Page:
In hindsight I saw clearly that he was not directing any animosity toward me, nor was his frustration because of me. He simply made a comment and I flew into a rage. I was convinced he was attacking my character.

What had begun as a beautiful, fun day, full of hope and love, was at once turned to darkness. I singlehandedly darkened the entire world around me.

If only I had controlled my temper. If only I had taken just one moment to be sure I was reacting appropriately. It’s so difficult for me to admit when I’m wrong. It’s paralyzing. To have this one person in my life that sees me at my worst, best and all the adjectives in between and loves me all the while is really something, isn’t it? To know without question that someone in this world will accept us when we aren’t lovable to say anything about likeable, this is the fabric of life.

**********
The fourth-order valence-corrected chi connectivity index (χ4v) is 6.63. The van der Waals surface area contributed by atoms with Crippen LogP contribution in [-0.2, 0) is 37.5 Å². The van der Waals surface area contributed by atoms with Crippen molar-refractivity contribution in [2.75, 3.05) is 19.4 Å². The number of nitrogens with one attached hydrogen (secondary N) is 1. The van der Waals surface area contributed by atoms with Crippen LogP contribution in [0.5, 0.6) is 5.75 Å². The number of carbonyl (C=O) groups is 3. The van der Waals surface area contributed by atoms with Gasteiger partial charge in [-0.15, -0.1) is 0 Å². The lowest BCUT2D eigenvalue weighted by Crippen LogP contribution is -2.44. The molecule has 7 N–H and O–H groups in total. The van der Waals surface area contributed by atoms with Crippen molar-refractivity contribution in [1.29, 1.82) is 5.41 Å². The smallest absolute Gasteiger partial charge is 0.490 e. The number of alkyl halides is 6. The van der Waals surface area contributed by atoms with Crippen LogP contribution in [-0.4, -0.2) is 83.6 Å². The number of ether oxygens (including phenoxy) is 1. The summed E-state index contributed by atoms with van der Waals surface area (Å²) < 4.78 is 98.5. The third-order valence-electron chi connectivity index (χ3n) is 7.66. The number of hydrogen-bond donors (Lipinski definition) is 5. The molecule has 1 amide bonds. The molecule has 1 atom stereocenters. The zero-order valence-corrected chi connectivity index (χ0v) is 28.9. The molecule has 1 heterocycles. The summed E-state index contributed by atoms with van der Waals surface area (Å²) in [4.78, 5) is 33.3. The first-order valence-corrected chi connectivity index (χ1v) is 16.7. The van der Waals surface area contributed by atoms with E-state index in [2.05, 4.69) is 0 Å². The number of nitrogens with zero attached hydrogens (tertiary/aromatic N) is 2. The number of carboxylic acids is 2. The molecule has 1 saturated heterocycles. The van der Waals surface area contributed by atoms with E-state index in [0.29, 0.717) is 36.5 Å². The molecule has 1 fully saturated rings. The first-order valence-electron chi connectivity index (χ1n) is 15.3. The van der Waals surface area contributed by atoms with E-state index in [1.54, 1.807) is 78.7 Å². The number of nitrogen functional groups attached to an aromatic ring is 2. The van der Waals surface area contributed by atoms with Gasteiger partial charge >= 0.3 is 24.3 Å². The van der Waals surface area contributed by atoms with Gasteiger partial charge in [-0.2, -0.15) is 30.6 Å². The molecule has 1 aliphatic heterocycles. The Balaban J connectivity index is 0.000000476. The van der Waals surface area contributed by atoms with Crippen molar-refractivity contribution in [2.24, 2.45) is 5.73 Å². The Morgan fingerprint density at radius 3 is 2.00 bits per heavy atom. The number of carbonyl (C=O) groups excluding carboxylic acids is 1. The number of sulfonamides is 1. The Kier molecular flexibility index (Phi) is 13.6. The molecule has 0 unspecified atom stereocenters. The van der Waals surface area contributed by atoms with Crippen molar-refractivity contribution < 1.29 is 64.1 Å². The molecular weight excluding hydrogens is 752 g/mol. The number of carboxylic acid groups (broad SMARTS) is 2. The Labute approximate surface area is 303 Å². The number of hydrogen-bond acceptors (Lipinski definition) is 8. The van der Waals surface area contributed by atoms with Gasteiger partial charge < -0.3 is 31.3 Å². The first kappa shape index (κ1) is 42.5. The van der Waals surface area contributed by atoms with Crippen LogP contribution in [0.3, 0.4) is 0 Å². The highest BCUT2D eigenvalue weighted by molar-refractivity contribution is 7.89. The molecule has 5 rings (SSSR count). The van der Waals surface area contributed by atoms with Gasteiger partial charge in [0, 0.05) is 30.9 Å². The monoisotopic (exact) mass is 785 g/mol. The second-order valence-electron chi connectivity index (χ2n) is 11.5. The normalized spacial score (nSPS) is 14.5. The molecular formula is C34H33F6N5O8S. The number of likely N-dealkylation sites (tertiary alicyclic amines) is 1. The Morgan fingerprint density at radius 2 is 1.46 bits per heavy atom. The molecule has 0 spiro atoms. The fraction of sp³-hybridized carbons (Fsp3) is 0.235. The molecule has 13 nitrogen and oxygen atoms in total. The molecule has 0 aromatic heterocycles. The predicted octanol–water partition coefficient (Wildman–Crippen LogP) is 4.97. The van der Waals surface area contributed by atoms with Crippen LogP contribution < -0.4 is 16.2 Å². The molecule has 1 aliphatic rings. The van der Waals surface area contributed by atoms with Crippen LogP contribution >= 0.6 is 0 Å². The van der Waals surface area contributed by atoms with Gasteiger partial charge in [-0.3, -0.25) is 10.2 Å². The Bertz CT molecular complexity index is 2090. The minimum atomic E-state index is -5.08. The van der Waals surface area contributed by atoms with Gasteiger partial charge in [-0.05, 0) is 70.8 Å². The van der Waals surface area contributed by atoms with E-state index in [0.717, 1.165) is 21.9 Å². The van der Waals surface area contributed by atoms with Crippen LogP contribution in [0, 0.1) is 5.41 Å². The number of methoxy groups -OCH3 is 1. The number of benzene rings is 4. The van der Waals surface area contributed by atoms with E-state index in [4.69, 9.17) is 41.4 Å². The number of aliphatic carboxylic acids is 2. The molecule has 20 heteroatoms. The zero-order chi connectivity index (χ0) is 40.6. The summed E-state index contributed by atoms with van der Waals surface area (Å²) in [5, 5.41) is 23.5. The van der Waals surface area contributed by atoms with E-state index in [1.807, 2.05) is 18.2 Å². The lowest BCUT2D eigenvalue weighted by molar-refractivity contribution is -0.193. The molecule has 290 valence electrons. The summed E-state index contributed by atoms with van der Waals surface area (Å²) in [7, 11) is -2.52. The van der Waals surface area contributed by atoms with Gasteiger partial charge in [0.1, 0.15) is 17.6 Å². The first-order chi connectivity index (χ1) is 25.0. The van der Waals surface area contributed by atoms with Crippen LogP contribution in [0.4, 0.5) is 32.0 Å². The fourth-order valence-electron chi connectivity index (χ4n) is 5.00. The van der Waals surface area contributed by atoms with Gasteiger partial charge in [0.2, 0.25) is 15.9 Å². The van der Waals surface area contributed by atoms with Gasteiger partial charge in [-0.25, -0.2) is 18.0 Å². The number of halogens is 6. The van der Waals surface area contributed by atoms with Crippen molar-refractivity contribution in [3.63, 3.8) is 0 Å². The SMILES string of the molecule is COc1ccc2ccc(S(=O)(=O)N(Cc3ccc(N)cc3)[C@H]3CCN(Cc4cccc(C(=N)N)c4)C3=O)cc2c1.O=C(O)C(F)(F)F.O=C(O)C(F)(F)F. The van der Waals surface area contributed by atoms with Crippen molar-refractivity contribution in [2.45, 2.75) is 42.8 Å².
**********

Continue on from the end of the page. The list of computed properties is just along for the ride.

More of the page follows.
To be loved means you must love. To find acceptance you must be accepting. To be seen at your most vulnerable allows a loved one to see you authentically. We race through each day and show our smiles to passerby’s, maybe we gaze downward to avoid eye contact in an attempt to keep to ourselves. We tell those who ask that we are well even if we are crumbling inside. We as humans lie daily in our quest to be accepted.

I can’t hide from my husband. He sees and I believe, feels my moods as they change. He can anticipate a good day on the horizon. He can anticipate a storm before the clouds even fill my sky. He can also tolerate all that I am. It’s not easy to see all and still love someone completely, without condition, yet he does just that. He loves me for all I am, and in spite of all I am. In my husband’s eyes I am flawed, damaged and beautiful. His love stabilizes me. He is the glue to the fabric of my soul.

I couldn’t say why I have been blessed with such love. I can’t say that I am to him all he is to me. I hope to be, I try to be, but I know he exceeds and surpasses me at every turn. My husband is everything we should all hope to be. Tolerant, loyal, forgiving and honest.